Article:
They changed it to “disorder” because psychiatrists were challenging their own community: where was all the evidence for these conditions? And thus the psychological model was shoved into the area of science. “We’ll change the term to disorder”, they said “and we’ll find the evidence to support it later“. Too bad all the “evidence” they find is corrupted by some pharmaceutical company or corrupted by the research itself: how many times have they tried to pin the neurotransmitter serotonin for something and have it come out as different levels in different people’s brains who all have the same “disorder”? Many. I’ve talked about a few instances on this blog.

There’s a reason I never say mental illness. If you haven’t noticed, I almost always say “mental health struggle”, or “mental health”. Because I choose to get rid of that language that was made us think we’re sick, we’re twisted, we’re different and broken, that we’re a problem that needs to be fixed. It’s nice I’m surrounded by a group of peers who, very vocally, state “I hate the term mental illness”.

cia-catIntentional Peer Support isn’t about problem solving. If someone walks up to you and you’re in a respite house and they say “the CIA is following me”, your response isn’t one through the lens of “they’re delusional”. It’s not through the lens of “did you take your meds this morning?” Your response is “tell me more about that?” and when they do, your responses are never an attack, they’re never a label, they never signify a hierarchy: they’re not better than you and you’re not better than them.

You would say “that sounds terrifying, I’ve had experiences where I don’t feel safe as well”. Or something of the sort.

Your response isn’t “What can I do to help?” nor is it “what can you do to help yourself?”

Because their experience isn’t a problem and they didn’t ask for your help.

Think Elyn Saks and “The Center Cannot Hold”. Think of the therapist she had in the U.K who didn’t treat her psychosis as a monster needing to be tamed, but listened and created a dialogue. If it weren’t for that, do you think she would have ever received her degrees in the middle of full blown schizophrenia as she did?

imageIt’s rare that we are able to see what we experience outside the labels we’ve been given. Has it ever happened to you where you had a feeling and you wondered if it was a symptom? Have you ever been confused on what you needed to control and what you didn’t? What was “normal” and what was your “disorder”?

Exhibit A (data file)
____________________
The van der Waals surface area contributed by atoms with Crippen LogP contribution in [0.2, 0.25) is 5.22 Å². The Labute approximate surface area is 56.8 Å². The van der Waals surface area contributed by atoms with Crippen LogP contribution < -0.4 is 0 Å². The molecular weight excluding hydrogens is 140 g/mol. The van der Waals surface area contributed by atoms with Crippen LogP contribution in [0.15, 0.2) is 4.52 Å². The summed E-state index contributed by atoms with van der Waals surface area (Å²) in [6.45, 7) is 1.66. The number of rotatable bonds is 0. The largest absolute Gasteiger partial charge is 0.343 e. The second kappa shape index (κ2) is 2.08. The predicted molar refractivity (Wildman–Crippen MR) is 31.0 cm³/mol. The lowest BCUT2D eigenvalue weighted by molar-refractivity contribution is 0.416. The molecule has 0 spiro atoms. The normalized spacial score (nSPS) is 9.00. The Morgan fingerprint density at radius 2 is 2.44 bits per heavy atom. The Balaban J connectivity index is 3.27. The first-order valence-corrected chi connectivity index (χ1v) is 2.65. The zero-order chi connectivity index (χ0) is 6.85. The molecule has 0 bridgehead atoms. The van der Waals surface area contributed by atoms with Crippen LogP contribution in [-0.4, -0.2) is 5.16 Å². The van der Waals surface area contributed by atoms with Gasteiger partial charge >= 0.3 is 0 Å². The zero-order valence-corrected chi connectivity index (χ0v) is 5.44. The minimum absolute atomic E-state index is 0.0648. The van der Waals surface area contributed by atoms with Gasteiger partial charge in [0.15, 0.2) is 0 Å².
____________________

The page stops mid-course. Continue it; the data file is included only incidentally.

A lot of people in the room did. But I didn’t. And when it came to do an activity today on “our story” and us having to write our story in terms of mental illness language and in terms of regular language, I . . . I struggled.

Because I’ve never seen my experiences in that light. I’ve been told once or twice about them, after I had already decided they were a part of me. I’ve never called myself mentally ill, nor disordered, not unless for the ease of everyone understanding what I was talking about, particularly on this blog.

Am I saying I don’t go through troubling times because of this? Absolutely not, I’m off and on, up and down, left and right, magical and not, I’m every opposite you could think of to the extreme. But I’ve never seen it as a problem, or a disorder, only me.

I’ll get really personally and share something with you all (I’m getting better at doing that now) and let your mind go blank for a moment and just read:

One thing I’ve always believed since I was a child was that I had the power to manipulate Infinity time spiral 15267876time. Since I learned how to count it I was impeccable with it: I knew exactly how long something would take in class and whether or not we’d have time to get to my presentation. To the second. I must admit some of this perfection was fueled by my anxiety. But as I grew older I realized there were a million ways this could be implemented and the universe showed it to me.